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The Historicity of the Gospels

by Pontifical Biblical Commission


This document from the Pontifical Biblical Commission, dated 21 April 1964, gives direction to the important work of biblical exegetes in the ministry of the Church, especially as it touches on the historicity of the Gospel accounts.

Publisher & Date

Vatican, April 21, 1964

Instruction of the Pontifical Bible Commission


Progress in Catholic Exegesis

Exegesis Important Today

The Historical Method
Form Criticism
Erroneous Premises

Our Lords Teaching
The Apostles' Teaching
The Four Evangelists
Order of Treatment
Consequences for the Exegete

Use of Literary Criticism

Books and Articles


Holy Mother Church, "the pillar and mainstay of the truth,"1 has always utilized Sacred Scripture in her task of saving souls, and preserved it from erroneous interpretations. There will never be a lack of problems in explaining, God's word and trying to solve vexing difficulties, so the Catholic exegete should not lose heart. Rather he should strive diligently to clarify the true meaning of Scripture, relying on his own forces and, most of all, on God's help and the Church's guiding light.

Progress in Catholic Exegesis

It is a source of great joy that today many loyal sons of the Church are expert in biblical studies, as the times demand. Complying with the exhortations of the Supreme Pontiffs, they devote themselves unstintingly to this serious and arduous task. "All the children of the Church are reminded to judge the efforts of these industrious workers in the Lord's vineyard with absolute fairness and great charity."2 For even such illustrious commentators as St. Jerome sometimes had relatively little success in explaining more difficult questions.3 Care must be taken "that the heated atmosphere of dispute does not overstep the bounds of mutual charity; that such disputes do not give the impression that divine truths and sacred Traditions are being called into question. If the spirit of harmony and full respect for principles does not exist, we cannot expect much progress in this field from the varied studies undertaken by many different people."4

Exegesis Important Today

The work of exegetes is all the more necessary today because many writings in circulation question the truth of the events and sayings reported in the Gospels. Hence the Pontifical Biblical Commission, in order to carry out the task entrusted to it by the Supreme Pontiffs, deems it advisable to set forth and to stress the following points.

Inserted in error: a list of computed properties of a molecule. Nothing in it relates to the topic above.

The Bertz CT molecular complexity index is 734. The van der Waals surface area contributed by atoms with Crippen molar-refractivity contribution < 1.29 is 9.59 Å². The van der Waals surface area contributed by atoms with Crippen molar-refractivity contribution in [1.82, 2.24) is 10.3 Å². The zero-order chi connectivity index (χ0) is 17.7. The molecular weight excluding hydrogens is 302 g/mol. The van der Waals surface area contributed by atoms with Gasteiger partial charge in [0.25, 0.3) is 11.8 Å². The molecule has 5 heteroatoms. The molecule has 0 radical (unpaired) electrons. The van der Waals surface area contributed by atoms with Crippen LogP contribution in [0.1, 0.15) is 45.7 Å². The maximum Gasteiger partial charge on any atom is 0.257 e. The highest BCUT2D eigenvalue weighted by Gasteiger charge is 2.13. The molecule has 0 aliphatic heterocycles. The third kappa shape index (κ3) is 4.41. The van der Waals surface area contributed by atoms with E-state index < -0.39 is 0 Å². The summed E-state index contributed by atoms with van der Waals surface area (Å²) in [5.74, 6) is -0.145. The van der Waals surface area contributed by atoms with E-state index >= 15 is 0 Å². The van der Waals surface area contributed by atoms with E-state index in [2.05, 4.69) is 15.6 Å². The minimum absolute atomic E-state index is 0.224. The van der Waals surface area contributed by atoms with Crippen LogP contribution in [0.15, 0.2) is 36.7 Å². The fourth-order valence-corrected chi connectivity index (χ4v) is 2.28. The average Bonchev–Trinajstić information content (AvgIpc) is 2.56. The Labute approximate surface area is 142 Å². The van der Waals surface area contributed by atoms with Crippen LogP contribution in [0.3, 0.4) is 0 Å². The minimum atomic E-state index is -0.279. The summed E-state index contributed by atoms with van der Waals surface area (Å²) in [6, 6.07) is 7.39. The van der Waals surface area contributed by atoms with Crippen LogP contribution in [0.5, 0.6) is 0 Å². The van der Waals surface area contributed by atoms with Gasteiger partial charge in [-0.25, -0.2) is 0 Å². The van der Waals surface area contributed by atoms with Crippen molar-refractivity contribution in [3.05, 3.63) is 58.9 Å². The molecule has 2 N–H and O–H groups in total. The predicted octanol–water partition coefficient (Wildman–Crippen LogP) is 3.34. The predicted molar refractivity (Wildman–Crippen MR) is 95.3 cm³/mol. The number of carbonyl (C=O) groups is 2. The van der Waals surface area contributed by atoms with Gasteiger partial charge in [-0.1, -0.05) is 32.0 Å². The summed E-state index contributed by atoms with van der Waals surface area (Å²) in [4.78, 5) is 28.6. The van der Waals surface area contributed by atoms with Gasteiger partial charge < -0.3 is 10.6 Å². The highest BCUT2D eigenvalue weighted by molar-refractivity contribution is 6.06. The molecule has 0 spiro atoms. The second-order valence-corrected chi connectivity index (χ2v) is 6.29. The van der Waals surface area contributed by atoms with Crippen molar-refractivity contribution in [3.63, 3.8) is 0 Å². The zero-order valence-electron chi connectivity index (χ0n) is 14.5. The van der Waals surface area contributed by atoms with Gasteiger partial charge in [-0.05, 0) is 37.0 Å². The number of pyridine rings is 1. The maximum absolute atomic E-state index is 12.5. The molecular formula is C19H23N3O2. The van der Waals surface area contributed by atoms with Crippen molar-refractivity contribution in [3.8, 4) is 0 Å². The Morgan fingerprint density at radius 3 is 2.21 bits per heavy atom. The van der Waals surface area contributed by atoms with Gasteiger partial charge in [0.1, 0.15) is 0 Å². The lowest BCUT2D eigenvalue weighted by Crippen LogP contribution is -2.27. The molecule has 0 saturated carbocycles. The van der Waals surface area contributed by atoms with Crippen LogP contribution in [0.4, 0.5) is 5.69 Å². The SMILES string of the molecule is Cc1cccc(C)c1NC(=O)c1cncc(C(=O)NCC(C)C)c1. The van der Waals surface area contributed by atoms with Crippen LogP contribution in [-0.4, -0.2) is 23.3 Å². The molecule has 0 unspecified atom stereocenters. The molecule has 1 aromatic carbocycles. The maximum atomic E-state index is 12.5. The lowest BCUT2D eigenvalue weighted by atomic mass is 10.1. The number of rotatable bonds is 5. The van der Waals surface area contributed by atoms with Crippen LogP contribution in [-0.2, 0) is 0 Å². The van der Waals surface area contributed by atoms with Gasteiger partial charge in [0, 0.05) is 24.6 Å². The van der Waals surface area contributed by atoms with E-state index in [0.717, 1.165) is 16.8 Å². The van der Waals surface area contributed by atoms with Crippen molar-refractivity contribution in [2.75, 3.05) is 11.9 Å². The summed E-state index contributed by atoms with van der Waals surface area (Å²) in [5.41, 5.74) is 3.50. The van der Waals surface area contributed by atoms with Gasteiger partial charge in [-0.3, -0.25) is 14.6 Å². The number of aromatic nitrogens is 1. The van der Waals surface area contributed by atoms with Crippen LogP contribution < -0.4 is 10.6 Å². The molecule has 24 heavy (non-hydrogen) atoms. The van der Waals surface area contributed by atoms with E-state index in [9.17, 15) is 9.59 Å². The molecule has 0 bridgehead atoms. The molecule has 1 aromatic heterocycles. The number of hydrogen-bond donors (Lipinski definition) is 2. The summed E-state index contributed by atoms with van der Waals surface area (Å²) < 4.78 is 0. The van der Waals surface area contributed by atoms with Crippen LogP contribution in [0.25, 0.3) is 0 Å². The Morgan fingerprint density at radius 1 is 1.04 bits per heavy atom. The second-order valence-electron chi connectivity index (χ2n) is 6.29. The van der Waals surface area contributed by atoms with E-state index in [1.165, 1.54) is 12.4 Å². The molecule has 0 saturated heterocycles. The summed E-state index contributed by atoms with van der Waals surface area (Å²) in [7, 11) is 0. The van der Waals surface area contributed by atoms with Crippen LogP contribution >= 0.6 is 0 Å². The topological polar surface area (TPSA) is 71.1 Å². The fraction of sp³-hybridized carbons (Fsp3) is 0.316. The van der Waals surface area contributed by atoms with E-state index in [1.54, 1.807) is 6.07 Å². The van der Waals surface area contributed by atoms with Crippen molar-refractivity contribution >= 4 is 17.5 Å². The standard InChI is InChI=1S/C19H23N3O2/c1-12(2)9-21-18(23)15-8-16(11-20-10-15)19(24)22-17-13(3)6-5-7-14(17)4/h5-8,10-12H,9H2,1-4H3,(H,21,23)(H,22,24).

The Catholic exegete, under the guidance of the Church, should take advantage of all the contributions made by earlier commentators, by the Fathers and Doctors of the Church in particular, and carry on their work. In order to shed full light on the perennial truth and authority of the Gospels, he will adhere to the norms of scholarly, Catholic hermeneutics; and he will make appropriate use of the new exegetical techniques, particularly those advocated by the historical method taken as a whole.

The Historical Method

This method thoroughly investigates the sources, and analyzes their nature and value, relying, on the help of textual criticism, literary criticism, and linguistic knowledge.

The commentator will pay heed to the insistent admonition of Pius XII. "Let him prudently examine what the manner of expression or the literary genre used by the sacred writer contributes to a true and accurate interpretation; and let him rest assured that this aspect of his work cannot be neglected without grave detriment to Catholic exegesis."5Pius XII's admonition lays down a general principle of hermeneutics, valid for the interpretation of both the Old and New Testament, because the sacred writers used the patterns of thought and expression native to their contemporaries.

In short the exegete will use any and every means which will enable him to acquire a deeper insight into the nature of the gospel testimony the religious life of the early churches, and the meaning and value of the apostolic tradition.

Form Criticism

If the opportunity presents itself, the exegete may look for the sound elements in the method of "form criticism," and use them to acquire a fuller understanding of the Gospels. However he must move with caution in this area, because the method is often interlaced with inadmissible philosophical and theological principles, which frequently vitiate either the method itself or its judgments on literary questions.

Erroneous Premises

Some proponents of this method, motivated by rationalistic prejudices, refuse to recognize the existence of a supernatural order. They deny the intervention of a personal God in the world by means of Revelation in the strict sense, and reject the possibility or actual occurrence of miracles and prophecies. Some start out with an erroneous concept of faith, regarding faith as indifferent to, or even incompatible with, historical truth. Some deny, a priori as it were, the historical nature and historical value of the documents of Revelation. And finally, some minimize the authority of the Apostles as witnesses to Christ. Belittling their office and their influence in the primitive community, these people exaggerate the creative power of the community itself.

All these opinions are not only contrary to Catholic doctrine, but also devoid of scholarly foundation and inconsistent with the sound principles of the historical method.


In order to establish the validity of the things contained in the Gospels, the exegete should carefully note the three stages of the tradition, through which the life and teaching of Jesus have come down to us.

1) Our Lords Teaching

Christ the Lord chose a select group of disciples,6who followed Him from the very beginning.7They saw His works and heard His words. Thus they were in a good position to be witnesses to His life and teaching.8